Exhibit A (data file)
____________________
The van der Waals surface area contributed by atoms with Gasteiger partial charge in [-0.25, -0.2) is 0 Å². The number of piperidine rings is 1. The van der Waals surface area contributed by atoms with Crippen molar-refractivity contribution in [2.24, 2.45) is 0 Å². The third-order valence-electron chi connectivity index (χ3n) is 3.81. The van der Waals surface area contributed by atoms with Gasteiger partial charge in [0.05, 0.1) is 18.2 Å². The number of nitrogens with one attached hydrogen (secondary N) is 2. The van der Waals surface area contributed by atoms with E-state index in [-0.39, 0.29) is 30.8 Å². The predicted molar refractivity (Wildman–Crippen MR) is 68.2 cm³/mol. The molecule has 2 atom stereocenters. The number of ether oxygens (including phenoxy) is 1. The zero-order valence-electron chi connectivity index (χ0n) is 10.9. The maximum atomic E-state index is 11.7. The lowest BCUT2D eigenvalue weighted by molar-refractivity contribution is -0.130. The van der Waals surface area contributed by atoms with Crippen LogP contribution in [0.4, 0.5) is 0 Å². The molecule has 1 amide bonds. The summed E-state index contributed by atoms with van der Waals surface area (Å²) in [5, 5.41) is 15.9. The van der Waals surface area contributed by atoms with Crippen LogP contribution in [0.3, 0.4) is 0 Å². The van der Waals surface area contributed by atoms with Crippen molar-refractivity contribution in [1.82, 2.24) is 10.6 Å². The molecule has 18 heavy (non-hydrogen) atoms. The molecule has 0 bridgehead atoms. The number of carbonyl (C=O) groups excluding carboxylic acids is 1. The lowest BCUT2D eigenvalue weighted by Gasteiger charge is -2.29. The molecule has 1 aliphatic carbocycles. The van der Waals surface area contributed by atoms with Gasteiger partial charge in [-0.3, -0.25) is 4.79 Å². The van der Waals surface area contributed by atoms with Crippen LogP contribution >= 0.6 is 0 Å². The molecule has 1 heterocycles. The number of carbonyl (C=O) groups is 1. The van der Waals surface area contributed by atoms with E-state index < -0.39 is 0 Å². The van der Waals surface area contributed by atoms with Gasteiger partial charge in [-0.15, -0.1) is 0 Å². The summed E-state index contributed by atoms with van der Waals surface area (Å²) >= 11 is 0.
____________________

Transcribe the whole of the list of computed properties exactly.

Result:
The van der Waals surface area contributed by atoms with Gasteiger partial charge in [-0.25, -0.2) is 0 Å². The number of piperidine rings is 1. The van der Waals surface area contributed by atoms with Crippen molar-refractivity contribution in [2.24, 2.45) is 0 Å². The third-order valence-electron chi connectivity index (χ3n) is 3.81. The van der Waals surface area contributed by atoms with Gasteiger partial charge in [0.05, 0.1) is 18.2 Å². The number of nitrogens with one attached hydrogen (secondary N) is 2. The van der Waals surface area contributed by atoms with E-state index in [-0.39, 0.29) is 30.8 Å². The predicted molar refractivity (Wildman–Crippen MR) is 68.2 cm³/mol. The molecule has 2 atom stereocenters. The number of ether oxygens (including phenoxy) is 1. The zero-order valence-electron chi connectivity index (χ0n) is 10.9. The maximum atomic E-state index is 11.7. The lowest BCUT2D eigenvalue weighted by molar-refractivity contribution is -0.130. The van der Waals surface area contributed by atoms with Crippen LogP contribution in [0.4, 0.5) is 0 Å². The molecule has 1 amide bonds. The summed E-state index contributed by atoms with van der Waals surface area (Å²) in [5, 5.41) is 15.9. The van der Waals surface area contributed by atoms with Crippen LogP contribution in [0.3, 0.4) is 0 Å². The van der Waals surface area contributed by atoms with Crippen molar-refractivity contribution in [1.82, 2.24) is 10.6 Å². The molecule has 18 heavy (non-hydrogen) atoms. The molecule has 0 bridgehead atoms. The number of carbonyl (C=O) groups excluding carboxylic acids is 1. The lowest BCUT2D eigenvalue weighted by Gasteiger charge is -2.29. The molecule has 1 aliphatic carbocycles. The van der Waals surface area contributed by atoms with Gasteiger partial charge in [-0.3, -0.25) is 4.79 Å². The van der Waals surface area contributed by atoms with Crippen LogP contribution >= 0.6 is 0 Å². The molecule has 1 heterocycles. The number of carbonyl (C=O) groups is 1. The van der Waals surface area contributed by atoms with E-state index < -0.39 is 0 Å². The van der Waals surface area contributed by atoms with Gasteiger partial charge in [-0.15, -0.1) is 0 Å². The summed E-state index contributed by atoms with van der Waals surface area (Å²) >= 11 is 0.